A successful cross into Russia only changes the specifics of oppression, leaving Amin under constant threat of discovery, deportation and corrupt police. (One incident where Amin manages to escape their greed leaves a lasting scar on him, and on us.)

The animated wartime recollections — punctuated with scattershot live action moments — do bring the Oscar-nominated Waltz with Bashir to mind, but Rasmussen may well have preferred a completely live action narrative if he did not have an identity to protect. Using Amin’s actual voice in their conversations adds startling depth to the reenacted memories, and as our childlike comfort with animated scenes clashes with the uncomfortable scenes depicted, Flee‘s bracing resonance only intensifies.

And after all that Amin endures, as the horrors in his story gradually diminish and we see his fiancé Kaspar gently nudging Amin to accept the peace in the next stage of their lives, the full weight of the struggle emerges.

We yearn for Amin to let go of the past even as we know it is what defines him. He lives each day as a testament to those whose sacrifices enabled him to finally find something that feels like home.

What’s left is a hope that giving voice to his burdens may finally set him free, and lead to a greater understanding of the many voices yet unheard.

Big Boys Don’t Cry

I’m Not in Love

by Tori Hanes

I’m Not In Love, the final installment in director Col Spector’s trilogy, continues his exploration into the anti-romantic-comedy universe analyzing the modern man’s romantic relationships.

Shot in London, the story follows the melancholy and often hapless Rob (Al Weaver), who must decide whether to commit to his suitable yet average girlfriend Martha (Cristina Catalina) or continue in his journey to find the perfect woman. What ensues is the constant battle Rob must wage against himself in order to achieve external happiness in the form of a partner – just, preferably, not the one he currently has.

The brightest moments of the piece shine through Weaver’s grounded, understated performance as the ultimate anti-hero Rob. Embedded with inherited relationship trauma from his bitterly divorced parents, Rob consistently makes unjustifiable decisions at the expense of others- but Weaver’s ability to show a complicated relationship with self-awareness is what saves Rob from becoming unsalvageable. 

I’m Not In Love describes itself as an “anti-romantic-comedy,” and in a baseline way, it achieves this idea. It flips a few conventions on their heads: it challenges the idea of a picture-perfect ending and follows an unlikeable protagonist with an unredeeming story.

However, to fully encapsulate an “anti” version of any genre, a new or interesting idea should be present. I’m Not In Love paints an overly nihilistic picture of romantic relationships and familial commitment without much thoughtful consideration as to why. Like a teenager rebelling against their parents, the “anti” in “anti-rom-com” serves more as a symbol of nonconformity than thoughtfulness.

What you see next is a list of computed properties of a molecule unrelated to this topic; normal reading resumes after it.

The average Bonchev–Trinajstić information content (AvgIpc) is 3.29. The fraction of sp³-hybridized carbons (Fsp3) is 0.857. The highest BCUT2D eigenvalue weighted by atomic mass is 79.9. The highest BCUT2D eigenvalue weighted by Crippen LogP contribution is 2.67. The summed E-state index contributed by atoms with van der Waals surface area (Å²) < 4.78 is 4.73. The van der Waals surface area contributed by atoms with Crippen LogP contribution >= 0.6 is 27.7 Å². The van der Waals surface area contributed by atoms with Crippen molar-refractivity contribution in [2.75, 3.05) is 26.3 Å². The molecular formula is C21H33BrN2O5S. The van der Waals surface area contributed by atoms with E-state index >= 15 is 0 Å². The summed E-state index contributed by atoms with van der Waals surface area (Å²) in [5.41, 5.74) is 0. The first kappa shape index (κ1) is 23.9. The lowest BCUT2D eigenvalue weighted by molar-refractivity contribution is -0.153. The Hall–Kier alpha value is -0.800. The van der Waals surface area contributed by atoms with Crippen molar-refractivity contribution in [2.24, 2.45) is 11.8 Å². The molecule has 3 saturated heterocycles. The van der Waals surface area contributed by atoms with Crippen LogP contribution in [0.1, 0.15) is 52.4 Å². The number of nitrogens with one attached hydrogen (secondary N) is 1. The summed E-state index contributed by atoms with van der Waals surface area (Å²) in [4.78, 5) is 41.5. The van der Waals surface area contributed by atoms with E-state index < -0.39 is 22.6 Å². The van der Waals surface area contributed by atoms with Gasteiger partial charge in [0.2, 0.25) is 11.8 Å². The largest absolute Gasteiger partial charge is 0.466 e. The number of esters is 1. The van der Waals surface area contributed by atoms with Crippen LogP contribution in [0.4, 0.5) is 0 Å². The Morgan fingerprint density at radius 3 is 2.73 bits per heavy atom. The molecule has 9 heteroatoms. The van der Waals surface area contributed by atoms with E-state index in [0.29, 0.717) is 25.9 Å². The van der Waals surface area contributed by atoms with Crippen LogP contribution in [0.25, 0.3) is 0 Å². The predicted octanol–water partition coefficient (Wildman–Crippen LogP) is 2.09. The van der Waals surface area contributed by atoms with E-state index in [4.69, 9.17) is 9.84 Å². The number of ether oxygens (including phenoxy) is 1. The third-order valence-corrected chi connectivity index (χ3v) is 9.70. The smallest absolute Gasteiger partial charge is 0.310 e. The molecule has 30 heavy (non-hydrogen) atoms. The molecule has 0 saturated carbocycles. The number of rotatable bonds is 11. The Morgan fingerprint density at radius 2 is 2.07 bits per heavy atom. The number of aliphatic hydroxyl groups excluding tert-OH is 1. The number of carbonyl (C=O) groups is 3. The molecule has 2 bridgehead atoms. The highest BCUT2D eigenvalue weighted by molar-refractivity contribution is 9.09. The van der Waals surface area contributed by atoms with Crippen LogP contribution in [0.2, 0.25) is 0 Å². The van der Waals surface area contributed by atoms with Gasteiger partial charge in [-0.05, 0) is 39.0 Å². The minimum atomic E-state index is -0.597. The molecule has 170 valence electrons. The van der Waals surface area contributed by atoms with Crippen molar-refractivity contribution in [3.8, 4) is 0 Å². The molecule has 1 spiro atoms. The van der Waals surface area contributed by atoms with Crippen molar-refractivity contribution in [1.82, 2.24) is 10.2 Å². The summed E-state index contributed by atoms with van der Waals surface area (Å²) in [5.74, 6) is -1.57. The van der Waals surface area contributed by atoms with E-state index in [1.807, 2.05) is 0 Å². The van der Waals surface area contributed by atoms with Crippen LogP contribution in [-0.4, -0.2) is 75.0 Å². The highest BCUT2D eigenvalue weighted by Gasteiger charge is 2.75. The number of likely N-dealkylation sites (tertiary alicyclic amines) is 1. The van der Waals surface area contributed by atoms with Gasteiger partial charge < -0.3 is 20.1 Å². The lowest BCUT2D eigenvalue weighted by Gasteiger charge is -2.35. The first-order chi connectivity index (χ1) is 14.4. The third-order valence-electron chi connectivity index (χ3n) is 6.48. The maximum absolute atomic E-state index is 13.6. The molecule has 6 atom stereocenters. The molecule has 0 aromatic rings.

The film runs a quick 85 minutes but feels bogged by a plot that spins itself in repetitive circles. Much of the story’s monotony stems from non-committal writing. I’m Not in Love can’t decide if it wants to live in a lighthearted air or dive into deep drama, which keeps the film in a perpetual limbo. 

Ultimately, Weaver’s performance is the gravitational pull that makes this piece interesting, and the film orbits around that. The lack of unique perspective would not necessarily be a deal-breaker if the plot had found more moments of genuine levity or self-aware humor. I’m Not In Love may leave you feeling joyless, but not in a cathartic way.

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The Truth Shall Set You Free


by Brandon Thomas

Based on real events, Unsilenced follows a group of students as they navigate the political turmoil around the 1999 Chinese ban of religious movement Falun Gong.

As the crackdown against Falun Gong practitioners intensifies, the students find themselves in the crosshairs of the Chinese government through their refusal to adhere to the ban. American journalist Daniel Davis (Sam Trammell of True Blood) begins to dig into the torture and suppression surrounding the Falun Gong ban when the students go into hiding. When their paths meet, both the students and Daniel have to make a choice about how important the truth is.

Hard-hitting political movies aren’t a new phenomenon here in America. From All the President’s Men to JFK and Selma, movies depicting real-life political events and movements are a part of our cinematic DNA. The same can’t be said for places such as China, which is now one of the top movie-going countries in the world. Films challenging China’s political history never come out of the country itself, and even those foreign-made films face increased scrutiny and push-back from the Communist nation.

Despite the potential “touchiness” of the subject matter, director Leon Lee has made a film that is almost devoid of subtlety. The direct messaging feels purposeful, as Lee crafts a film much more interested in delivering a message than telling a strong story. The story still resonates, but through a guise of a TV movie-of-the-week with on-the-nose performances and flat photography.

Even with the narrative clumsiness, Unsilenced manages to have some thrilling moments. The segments featuring Trammell as the American reporter work the best as they threaten to take the story into more of a political thriller than a drama. The shoe-horning in of a Western white guy isn’t the best of looks these days, but it’s interesting how Lee’s focus as a director narrows during these scenes.

Although Unsilenced suffers somewhat from that lack of subtlety, the message being conveyed comes through a lens of genuine caring. Lee’s entire filmmaking career to this point has focused on human rights. While most of that work has been through documentary film, Lee’s few segues into narrative features have kept the spotlight on the issues that are important to him as an artist. Even if the final product isn’t a home run, it’s impressive to see a filmmaker tackle an issue over and over with the same fiery passion.